When I am speaking for the first time with potential buyers, one of the most misunderstood aspects of buying a home concerns buyer representation. Although we have had buyer representation in Colorado since 1994, many people still do not understand that, as buyers, they have the right to have an agent who solely represents their interests. Here are some of the most common questions about buyer representation. I hope this will clear up WHY you need buyer representation!
Prior to enactment of The Brokerage Relationships Act in January of 1994, every licensed real estate broker or salesperson in Colorado working to sell a listed property was assumed to be an agent of the seller. As agents of the seller, licensees working with a seller or a buyer owed the same duties of loyalty and fidelity to the seller. The current law recognizes and defines different types of relationships between licensees and buyers and sellers such as single agency (buyer agency or seller agency), and the transaction-broker relationship.
Colorado real estate licensees are required by law to disclose, in writing, the nature of the working relationship to buyers and sellers and the level of service they will provide. A buyer or seller has the right to choose what type of representation best meets their needs, just as they have the right to choose a broker to represent them in a real estate transaction.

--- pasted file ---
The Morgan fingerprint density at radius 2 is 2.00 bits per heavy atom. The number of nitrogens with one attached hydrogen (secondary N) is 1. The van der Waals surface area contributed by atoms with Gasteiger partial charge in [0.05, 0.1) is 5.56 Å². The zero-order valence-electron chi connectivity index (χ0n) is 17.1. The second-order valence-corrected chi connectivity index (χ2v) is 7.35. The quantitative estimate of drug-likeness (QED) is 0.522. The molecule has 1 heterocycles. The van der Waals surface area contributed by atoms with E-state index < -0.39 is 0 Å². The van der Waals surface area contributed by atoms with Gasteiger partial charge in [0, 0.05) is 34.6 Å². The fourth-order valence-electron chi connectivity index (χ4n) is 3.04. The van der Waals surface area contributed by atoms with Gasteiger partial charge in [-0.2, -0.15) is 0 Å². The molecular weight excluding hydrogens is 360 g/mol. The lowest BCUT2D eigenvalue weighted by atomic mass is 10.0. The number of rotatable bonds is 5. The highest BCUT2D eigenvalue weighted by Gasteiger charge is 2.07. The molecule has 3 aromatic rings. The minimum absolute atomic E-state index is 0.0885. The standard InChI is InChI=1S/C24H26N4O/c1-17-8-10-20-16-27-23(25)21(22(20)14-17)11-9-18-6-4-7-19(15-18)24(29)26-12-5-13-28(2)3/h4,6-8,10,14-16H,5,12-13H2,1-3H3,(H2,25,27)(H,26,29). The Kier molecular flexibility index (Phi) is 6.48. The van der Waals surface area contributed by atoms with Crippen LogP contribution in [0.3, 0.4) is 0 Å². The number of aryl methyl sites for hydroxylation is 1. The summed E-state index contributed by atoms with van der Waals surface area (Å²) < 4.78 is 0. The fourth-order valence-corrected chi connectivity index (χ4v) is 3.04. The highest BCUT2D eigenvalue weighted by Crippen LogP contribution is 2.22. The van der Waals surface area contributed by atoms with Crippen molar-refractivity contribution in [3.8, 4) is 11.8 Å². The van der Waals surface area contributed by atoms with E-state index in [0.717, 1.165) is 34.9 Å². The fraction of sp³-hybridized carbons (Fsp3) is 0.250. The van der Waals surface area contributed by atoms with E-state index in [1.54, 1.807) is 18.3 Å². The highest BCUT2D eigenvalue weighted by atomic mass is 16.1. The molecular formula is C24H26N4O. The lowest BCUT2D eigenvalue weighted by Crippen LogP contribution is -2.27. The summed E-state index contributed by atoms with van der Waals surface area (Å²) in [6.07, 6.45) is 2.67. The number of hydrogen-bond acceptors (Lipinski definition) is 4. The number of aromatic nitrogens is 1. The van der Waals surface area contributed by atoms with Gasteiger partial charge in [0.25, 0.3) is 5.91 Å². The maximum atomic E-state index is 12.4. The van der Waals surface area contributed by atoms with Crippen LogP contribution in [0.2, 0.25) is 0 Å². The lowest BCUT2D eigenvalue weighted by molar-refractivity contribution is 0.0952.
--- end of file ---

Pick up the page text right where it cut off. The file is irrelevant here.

What is buyer representation?
When you agree to work with a buyer’s agent, you have the benefit of someone representing your best interests and negotiating on your behalf. The agent has a fiduciary responsibility and pledges to you loyalty, confidentiality, obedience, accountability, reasonable care, and diligence. These are not just words; you have an agent that helps you through every step of the transaction and puts your interests above everyone else’s, including his own.
Can’t I just call the agent whose name is on the sign in front of the house?
You can call that agent, but you must remember that he/she is representing the seller and will work in the seller’s best interests, not yours.
Won’t I get a better deal if I go to the listing agent?
This is a misconception that persists among novice buyers. Some people think that an agent will talk the seller into accepting a lower offer if that agent has both the buyer and seller because the agent will be getting all the commission. The reality is that the agent is representing the best interests of the seller, not yours. In this case you are merely a customer, and nobody is representing you.
If you were involved in a lawsuit, would it be acceptable to you to use the same lawyer as the person who brought suit against you?
NO. In the same way that a Realtor cannot fully represent both parties to a real estate transaction.
Can you show me properties that aren’t your listings?